Overview of the Tools API

All of the Tools API declarations reside in a single unit, ToolsAPI. To use the Tools API, you typically use the designide package, which means you must build your Tools API add-in as a design-time package or as a DLL that uses runtime packages. For information about package and library issues, see Installing the wizard package on page 14-4. The main interface for writing a Tools API extension is IOTAWizard, so most IDE add-ins are called wizards. C++Builder and Delphi wizards are, for the most...

Creating properties

Properties are the most visible parts of components. The application developer can see and manipulate them at design time and get immediate feedback as the components react in the Form Designer. Well-designed properties make your components easier for others to use and easier for you to maintain. To make the best use of properties in your components, you should understand the following Publishing inherited properties Storing and loading properties From the application developer's standpoint,...

Working with pictures

Most of the graphics work you do in Delphi is limited to drawing directly on the canvases of components and forms. Delphi also provides for handling stand-alone graphic images, such as bitmaps, metafiles, and icons, including automatic management of palettes. There are three important aspects to working with pictures in Delphi Using a picture, graphic, or canvas Loading and storing graphics There are three kinds of classes in Delphi that deal with graphics A canvas represents a bitmapped...

Component Writers Guide

100 Enterprise Way, Scotts Valley, CA 95066-3249 Refer to the DEPLOY document located in the root directory of your Delphi 7 product for a complete list of files that you can distribute in accordance with the Delphi 7 License Statement and Limited Warranty. Borland Software Corporation may have patents and or pending patent applications covering subject matter in this document. Please refer to the product CD or the About dialog box for the list of applicable patents. The furnishing of this...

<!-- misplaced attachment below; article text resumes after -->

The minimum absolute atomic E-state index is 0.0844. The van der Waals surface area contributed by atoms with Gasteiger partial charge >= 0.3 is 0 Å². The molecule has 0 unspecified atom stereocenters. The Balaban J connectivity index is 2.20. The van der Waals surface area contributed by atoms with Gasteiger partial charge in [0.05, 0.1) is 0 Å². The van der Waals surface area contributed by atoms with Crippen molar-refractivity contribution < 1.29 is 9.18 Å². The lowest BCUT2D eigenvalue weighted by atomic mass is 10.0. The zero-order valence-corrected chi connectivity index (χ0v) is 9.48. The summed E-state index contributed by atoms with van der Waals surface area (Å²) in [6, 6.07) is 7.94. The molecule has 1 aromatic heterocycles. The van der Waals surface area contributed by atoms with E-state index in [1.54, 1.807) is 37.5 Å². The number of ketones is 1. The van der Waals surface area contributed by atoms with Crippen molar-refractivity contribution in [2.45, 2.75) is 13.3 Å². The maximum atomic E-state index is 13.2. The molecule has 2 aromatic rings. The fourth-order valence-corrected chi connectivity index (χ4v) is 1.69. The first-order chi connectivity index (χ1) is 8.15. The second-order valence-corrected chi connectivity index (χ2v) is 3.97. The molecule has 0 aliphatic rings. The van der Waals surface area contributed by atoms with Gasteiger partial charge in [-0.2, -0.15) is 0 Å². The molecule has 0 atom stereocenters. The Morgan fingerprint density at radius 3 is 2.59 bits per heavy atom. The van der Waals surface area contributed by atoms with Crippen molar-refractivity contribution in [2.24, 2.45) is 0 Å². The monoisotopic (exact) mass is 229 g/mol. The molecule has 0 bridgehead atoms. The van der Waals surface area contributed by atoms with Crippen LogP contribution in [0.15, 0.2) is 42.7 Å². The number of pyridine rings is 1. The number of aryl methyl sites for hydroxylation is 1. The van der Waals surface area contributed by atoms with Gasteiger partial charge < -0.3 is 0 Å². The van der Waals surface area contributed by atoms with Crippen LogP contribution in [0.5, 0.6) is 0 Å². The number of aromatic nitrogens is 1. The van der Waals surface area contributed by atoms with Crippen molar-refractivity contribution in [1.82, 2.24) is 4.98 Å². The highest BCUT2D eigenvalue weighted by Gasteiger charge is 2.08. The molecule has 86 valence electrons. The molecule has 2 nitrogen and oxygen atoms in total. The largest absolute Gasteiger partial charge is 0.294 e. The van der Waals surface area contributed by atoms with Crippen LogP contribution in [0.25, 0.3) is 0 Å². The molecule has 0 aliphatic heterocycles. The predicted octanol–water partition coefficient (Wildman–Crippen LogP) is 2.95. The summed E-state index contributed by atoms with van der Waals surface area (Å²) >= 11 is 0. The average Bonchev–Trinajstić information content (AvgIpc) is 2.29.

Obtaining Tools API services

To do anything useful, a wizard needs access to the IDE its editors, windows, menus, and so on. This is the role of the service interfaces. The Tools API includes many services, such as action services to perform file actions, editor services to access the source code editor, debugger services to access the debugger, and so on. Table 14.2 summarizes all the service interfaces. Table 14.2 Tools API service interfaces Interface Description INTAServices Provides access to native IDE objects main...

Adding property editors

The Object Inspector provides default editing for all types of properties. You can, however, provide an alternate editor for specific properties by writing and registering property editors. You can register property editors that apply only to the properties in the components you write, but you can also create editors that apply to all properties of a certain type. At the simplest level, a property editor can operate in either or both of two ways displaying and allowing the user to edit the...

Creating forms and projects

Delphi comes with a number of form and project wizards already installed, and you can write your own. The Object Repository lets you create static templates that can be used in a project, but a wizard offers much more power because it is dynamic. The wizard can prompt the user and create different kinds of files depending on the user's responses. This section describes how to write a form or project wizard. A form or project wizard typically creates one or more new files. Instead of real files,...

Creating new message handlers

Because the VCL provides handlers for most common messages, the time you will most likely need to create new message handlers is when you define your own messages. Working with user-defined messages has three aspects Defining your own messages. Declaring a new message-handling method. A number of the standard components define messages for internal use. The most common reasons for defining messages are broadcasting information not covered by standard messages and notification of state changes....

Adding graphic capabilities